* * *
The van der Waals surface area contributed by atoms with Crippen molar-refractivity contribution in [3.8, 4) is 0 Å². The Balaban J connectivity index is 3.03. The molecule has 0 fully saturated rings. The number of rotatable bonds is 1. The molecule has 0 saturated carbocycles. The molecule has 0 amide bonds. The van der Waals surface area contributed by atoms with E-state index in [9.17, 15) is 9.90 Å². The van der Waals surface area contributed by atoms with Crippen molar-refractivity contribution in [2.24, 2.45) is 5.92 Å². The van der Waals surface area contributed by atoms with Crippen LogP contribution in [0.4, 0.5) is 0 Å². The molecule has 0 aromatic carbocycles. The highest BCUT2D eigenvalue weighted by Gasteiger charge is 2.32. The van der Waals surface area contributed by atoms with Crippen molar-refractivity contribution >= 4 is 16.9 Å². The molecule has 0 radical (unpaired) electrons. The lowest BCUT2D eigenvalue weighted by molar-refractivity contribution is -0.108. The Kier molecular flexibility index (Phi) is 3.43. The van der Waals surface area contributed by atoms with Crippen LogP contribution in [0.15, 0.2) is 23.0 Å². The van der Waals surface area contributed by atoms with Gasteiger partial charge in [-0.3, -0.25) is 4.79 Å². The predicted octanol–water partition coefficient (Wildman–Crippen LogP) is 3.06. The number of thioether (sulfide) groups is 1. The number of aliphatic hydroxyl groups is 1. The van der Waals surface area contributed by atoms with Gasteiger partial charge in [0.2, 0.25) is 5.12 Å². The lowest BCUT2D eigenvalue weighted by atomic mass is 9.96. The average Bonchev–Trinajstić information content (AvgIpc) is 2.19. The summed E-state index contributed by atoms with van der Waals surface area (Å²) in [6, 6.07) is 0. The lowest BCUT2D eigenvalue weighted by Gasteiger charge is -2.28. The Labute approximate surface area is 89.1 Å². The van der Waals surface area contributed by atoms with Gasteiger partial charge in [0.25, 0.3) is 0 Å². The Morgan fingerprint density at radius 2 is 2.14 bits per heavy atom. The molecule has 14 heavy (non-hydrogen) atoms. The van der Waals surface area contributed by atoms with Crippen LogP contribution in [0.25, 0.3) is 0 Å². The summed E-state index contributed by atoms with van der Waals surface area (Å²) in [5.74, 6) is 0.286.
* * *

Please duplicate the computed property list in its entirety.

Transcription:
The van der Waals surface area contributed by atoms with Crippen molar-refractivity contribution in [3.8, 4) is 0 Å². The Balaban J connectivity index is 3.03. The molecule has 0 fully saturated rings. The number of rotatable bonds is 1. The molecule has 0 saturated carbocycles. The molecule has 0 amide bonds. The van der Waals surface area contributed by atoms with E-state index in [9.17, 15) is 9.90 Å². The van der Waals surface area contributed by atoms with Crippen molar-refractivity contribution in [2.24, 2.45) is 5.92 Å². The van der Waals surface area contributed by atoms with Crippen LogP contribution in [0.4, 0.5) is 0 Å². The molecule has 0 aromatic carbocycles. The highest BCUT2D eigenvalue weighted by Gasteiger charge is 2.32. The van der Waals surface area contributed by atoms with Crippen molar-refractivity contribution >= 4 is 16.9 Å². The molecule has 0 radical (unpaired) electrons. The lowest BCUT2D eigenvalue weighted by molar-refractivity contribution is -0.108. The Kier molecular flexibility index (Phi) is 3.43. The van der Waals surface area contributed by atoms with Crippen LogP contribution in [0.15, 0.2) is 23.0 Å². The van der Waals surface area contributed by atoms with Gasteiger partial charge in [-0.3, -0.25) is 4.79 Å². The predicted octanol–water partition coefficient (Wildman–Crippen LogP) is 3.06. The number of thioether (sulfide) groups is 1. The number of aliphatic hydroxyl groups is 1. The van der Waals surface area contributed by atoms with Gasteiger partial charge in [0.2, 0.25) is 5.12 Å². The lowest BCUT2D eigenvalue weighted by atomic mass is 9.96. The average Bonchev–Trinajstić information content (AvgIpc) is 2.19. The summed E-state index contributed by atoms with van der Waals surface area (Å²) in [6, 6.07) is 0. The lowest BCUT2D eigenvalue weighted by Gasteiger charge is -2.28. The Labute approximate surface area is 89.1 Å². The van der Waals surface area contributed by atoms with Gasteiger partial charge in [0.25, 0.3) is 0 Å². The Morgan fingerprint density at radius 2 is 2.14 bits per heavy atom. The molecule has 14 heavy (non-hydrogen) atoms. The van der Waals surface area contributed by atoms with Crippen LogP contribution in [0.25, 0.3) is 0 Å². The summed E-state index contributed by atoms with van der Waals surface area (Å²) in [5.74, 6) is 0.286.